• LinkedIn is said to be developing a shared analytics feature for Creator Mode. This feature would allow creators to share their analytics with companies for branded content campaigns, including metrics like page and post views. By providing this functionality, LinkedIn aims to facilitate increased collaborations between creators and brands on the platform. The shared analytics can assist companies in assessing the potential reach, engagement, and audience of potential creator partners. It also enables them to measure the performance, track metrics, and evaluate the return on investment when partnering with creators for sponsored content.


  • Twitch launched Hype Chat, which allows viewers to purchase messages between $1 and $500 that are pinned to the top of a streamer’s chat. The length of time messages stay pinned, the number of characters allowed, and the design of the messages depend on what the viewer pays. Like last week’s announcement of Partner Plus, there is a 70/30 split between streamers and the platform. Streamers that have fast-moving chats will likely benefit from this move, as viewers are more likely to pay to have their messages spotlighted and stand out in high chat activity.

  • Twitch introduced Content Classification Labels to warn viewers of mature themes in streams. Streamers must apply these labels to their streams if they feature prolonged mature content that may be inappropriate for some viewers, particularly younger audiences. The labels will not affect streamers' visibility, but they could impact their ad revenue. Advertisers now have more context on the type of content their ads are showing up alongside, which may lead them to avoid running ads on channels that feature mature content in order to protect their brand.

More News

  • Kick launched 24/7 live chat support for verified creators, which is provided by humans rather than bots. The platform aims to eventually make this feature available to all creators, regardless of their status. Shortly after, Twitch announced the expansion of Live Chat Support in beta for all Twitch Partners and Affiliates, which could be a coincidence or a reaction to its emerging competitor's move.

  • Flipboard introduced a new Interest Collective program that enables brands to reach audiences who consume Flipboard content from curators, creators, newsletters, and relevant publisher sites through ad campaigns. The program begins with Tech and Travel Interest Collectives and combines two ongoing emerging trends: leveraging contextual targeting to minimize the impact of a cookieless web and brands wanting to advertise across both creator and premium content.

  • Acast announced the launch of host read sponsorships on its self-serve podcast advertising platform. This means that advertisers can now book ad campaigns with podcasters directly, rather than having to purchase them manually through a sales representative or the podcast itself. The platform also uses AI, making it easier for advertisers to discover more podcasts and reach the right audiences.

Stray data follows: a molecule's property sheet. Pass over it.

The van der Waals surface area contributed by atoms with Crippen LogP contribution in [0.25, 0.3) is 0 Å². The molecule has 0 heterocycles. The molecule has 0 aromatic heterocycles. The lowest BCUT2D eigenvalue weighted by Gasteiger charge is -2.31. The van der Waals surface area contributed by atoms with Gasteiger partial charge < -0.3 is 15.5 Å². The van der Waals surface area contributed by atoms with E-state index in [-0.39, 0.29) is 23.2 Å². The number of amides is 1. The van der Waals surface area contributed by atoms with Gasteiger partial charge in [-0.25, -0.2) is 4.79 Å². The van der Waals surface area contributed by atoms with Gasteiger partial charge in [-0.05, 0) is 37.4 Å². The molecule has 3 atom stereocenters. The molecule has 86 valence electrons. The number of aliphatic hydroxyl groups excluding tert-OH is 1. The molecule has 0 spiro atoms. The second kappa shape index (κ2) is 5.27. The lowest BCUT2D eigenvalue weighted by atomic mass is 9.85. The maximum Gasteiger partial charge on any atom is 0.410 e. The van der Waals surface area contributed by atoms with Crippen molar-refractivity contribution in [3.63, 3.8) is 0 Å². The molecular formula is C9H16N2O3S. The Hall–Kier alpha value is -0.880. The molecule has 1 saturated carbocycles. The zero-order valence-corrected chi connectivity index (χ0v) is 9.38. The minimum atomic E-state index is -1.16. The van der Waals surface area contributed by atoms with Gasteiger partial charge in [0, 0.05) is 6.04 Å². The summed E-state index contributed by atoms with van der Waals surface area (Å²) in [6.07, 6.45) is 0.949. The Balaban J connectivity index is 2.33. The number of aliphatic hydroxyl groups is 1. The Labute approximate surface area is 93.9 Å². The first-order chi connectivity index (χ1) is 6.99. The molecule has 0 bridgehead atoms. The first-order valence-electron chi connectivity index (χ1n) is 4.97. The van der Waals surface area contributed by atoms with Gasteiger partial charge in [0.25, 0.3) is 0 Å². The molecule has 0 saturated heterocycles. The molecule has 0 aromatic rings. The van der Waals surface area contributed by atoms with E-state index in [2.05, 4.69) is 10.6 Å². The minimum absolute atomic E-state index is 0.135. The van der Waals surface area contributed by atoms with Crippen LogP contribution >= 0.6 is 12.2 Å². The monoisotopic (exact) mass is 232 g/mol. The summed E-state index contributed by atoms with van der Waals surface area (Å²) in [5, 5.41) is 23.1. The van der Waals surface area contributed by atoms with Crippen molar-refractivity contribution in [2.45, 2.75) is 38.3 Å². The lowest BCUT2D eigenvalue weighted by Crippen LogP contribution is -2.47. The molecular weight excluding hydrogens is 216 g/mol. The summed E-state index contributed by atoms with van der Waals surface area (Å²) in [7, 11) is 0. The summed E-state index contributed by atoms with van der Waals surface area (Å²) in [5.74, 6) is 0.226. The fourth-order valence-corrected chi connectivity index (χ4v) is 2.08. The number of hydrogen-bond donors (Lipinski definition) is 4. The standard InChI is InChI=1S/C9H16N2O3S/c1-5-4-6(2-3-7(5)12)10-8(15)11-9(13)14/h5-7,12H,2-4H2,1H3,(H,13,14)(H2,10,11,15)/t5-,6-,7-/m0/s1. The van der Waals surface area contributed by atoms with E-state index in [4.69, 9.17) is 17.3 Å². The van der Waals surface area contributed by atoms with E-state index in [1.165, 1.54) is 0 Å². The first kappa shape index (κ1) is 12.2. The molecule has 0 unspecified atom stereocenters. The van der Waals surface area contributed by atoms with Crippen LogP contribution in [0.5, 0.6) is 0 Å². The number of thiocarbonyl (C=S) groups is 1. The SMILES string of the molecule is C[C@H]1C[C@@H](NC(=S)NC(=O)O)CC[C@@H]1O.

• The Federal Trade Commission (FTC) has recently updated its Endorsement Guides, for the first time since 2009, along with an accompanying Q&A resource. One noteworthy update concerns "de-influencing." When creators criticize or say something negative about a competitor of a brand they have worked with, they are required to disclose that relationship, as it can impact how their audience views their comments. It is essential for anyone remotely involved in the creator economy, whether on the brand/agency side, a talent representative, or a creator, to stay up to date with the policies and guidelines from governing bodies to avoid any potential repercussions for violating them.

  • FYPM, an influencer pay transparency platform, has released its 2023 Creator Pricing Benchmark Report. The report compiles creator-provided data from over 16,000 brand deals across 7,200 brands. As pricing for creator content can vary widely due to factors such as who is running the campaign, campaign deliverables, the brand, and more, both brands and creators should refer to various data to take a more holistic approach to determine what they should pay or charge, respectively.

  • Canva inked partnerships with Warner Music Group (WMG) and Merlin to allow subscribers in the US, Europe, Brazil, Canada, and Australia to use commercial music in their creations, such as videos and presentations. Music rights holders will earn royalties when their music is used in published work. This move makes Canva the first visual design platform to offer commercial music, following in the footsteps of social media platforms, which have recently secured deals with music publishers to give creators access to popular and trending music while helping artists reach new audiences and earn revenue.

What I’m Reading

  • The company teaching influencers how to get rich without going viral (Rest of World)

  • TikTok beauty influencer Mikayla Nogueira: ‘Don’t strive to do this career’ (Glossy)

  • BuzzFeed expands creator network to produce more content while keeping fixed costs down (Digiday)

  • TikTok’s fickle algorithm is leading to burnout for content creators (Bloomberg)

Thank You